How to Translate InDesign Documents Quickly and Accurately
If you don’t speak the language you want to translate into, hiring a professional translation service for your InDesign translations might be the most efficient route for your team. However, if you want to do the translation yourself, this blog outlines the potential pitfalls and tips on translating your InDesign documents.
InDesign Documents Change After Translation
The world of business just keeps getting smaller. As your company expands to new markets, you need printed materials like product catalogs, marketing collateral and user guides translated into additional languages. Those beautifully designed documents look great in their original form, but once you start translating the text, things can get (and will get) messy.
You have a number of options for translating text, but translating Adobe InDesign introduces new hurdles.
For starters, there’s the text flow. When you translate from one language to another, the text may expand or contract by 30 percent or more. After InDesign translation, you can expect your German product catalog to take nearly two pages to say what your English catalog said in one. Meanwhile, your Chinese catalog needs only two-thirds of a page to share the same information.
That means adding or removing pages, moving images and headers, resizing tables – essentially recreating the InDesign document from scratch. And when the designer doesn’t speak the language, knowing how to place elements like line breaks and image captions can feel like playing darts in the dark.
Next, there are fonts to reckon with. Your marketing team is concerned with keeping fonts on-brand, but probably hasn’t considered whether the brand font can be applied to a translation in InDesign. Not all fonts support all languages. Western European languages that use a similar alphabet to English often require characters such as umlauts or tildes. If you’re translating for Middle Eastern or Asian markets, your InDesign document must be designed with Middle Eastern or CJK functionality exposed.
This is just the start of why in-house InDesign translation leaves many marketers shouting at their computers in frustration.
How Most Companies Perform (and Fail) Their InDesign Translation
The standard methods of changing the document language in InDesign are painfully tedious. First, the text is copy-pasted into a common format like a Word document. It’s translated by a professional translator, or, if you’re living on the edge, a software tool. The translated text is then copy-pasted back into the document, where the design has to be changed page by page to accommodate the text flow of the InDesign translation.
You then comb through the text to fix formatting issues like headers or italics.
After all this, most companies still don’t have a quality assurance process to make sure the finished InDesign translation will resonate with the target audience.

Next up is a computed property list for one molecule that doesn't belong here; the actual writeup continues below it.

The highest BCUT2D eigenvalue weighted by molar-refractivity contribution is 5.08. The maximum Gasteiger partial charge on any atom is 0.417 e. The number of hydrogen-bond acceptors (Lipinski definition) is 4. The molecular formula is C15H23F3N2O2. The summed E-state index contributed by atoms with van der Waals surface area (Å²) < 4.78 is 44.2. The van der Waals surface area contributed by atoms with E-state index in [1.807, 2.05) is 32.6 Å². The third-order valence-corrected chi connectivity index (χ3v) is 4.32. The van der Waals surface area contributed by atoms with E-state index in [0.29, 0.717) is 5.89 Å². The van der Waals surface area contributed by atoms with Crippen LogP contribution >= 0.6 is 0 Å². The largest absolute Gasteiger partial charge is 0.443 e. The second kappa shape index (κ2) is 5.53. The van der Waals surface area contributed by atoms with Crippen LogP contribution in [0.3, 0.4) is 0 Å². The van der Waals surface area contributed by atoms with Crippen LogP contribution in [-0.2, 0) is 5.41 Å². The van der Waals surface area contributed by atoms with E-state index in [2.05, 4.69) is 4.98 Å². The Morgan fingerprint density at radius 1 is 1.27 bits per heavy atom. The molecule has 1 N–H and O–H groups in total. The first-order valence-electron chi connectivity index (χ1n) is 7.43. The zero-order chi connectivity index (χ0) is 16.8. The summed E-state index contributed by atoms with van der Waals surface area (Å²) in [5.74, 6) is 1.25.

Many find themselves asking the question “But how important is it to make sure the translated message resonates with the target audience? Surely they will be able to understand the message intent.”
Actually, a minor mis-translation can completely ruin your message. Consider the case of one international travel company. It was using machine translation to translate its materials – including documents mentioning face coverings to prevent the spread of COVID-19 – into more than a dozen languages.
In English, the face coverings were called “face masks.” After several InDesign translations were already complete, the marketing department realized the natural language processor had lost the nuance of the phrase. The Spanish-language translations used words you would use to describe a Halloween costume mask, while the French-language translation described cosmetic masks like cold cream.
The translated message didn’t make sense because the company failed to use a localization specialist in their target language.
Another company, a manufacturer of presentation software, couldn’t understand why marketing materials that worked beautifully in other countries were having trouble gaining traction in Turkey. This time, it was a matter of localization. It turns out the Turkish audience was looking for a “presentation program,” so “presentation software” failed to resonate.
Marketing Translation with Artificial Intelligence or Machine Translation
Artificial intelligence (AI) has its place in translation. The most powerful and reliable marketing translation services use human translators equipped with Translation Memories. Translation Memory tools can be trained to recognize industry jargon or trademarked words and phrases, so your materials remain on brand in every language across all your translation projects.
But when it comes to marketing psychology, AI can’t beat the human touch. Even the best translation software has difficulty capturing the feeling of a great tagline. Words and phrases that have marketing “sizzle” in one country can feel stiff and flat in another.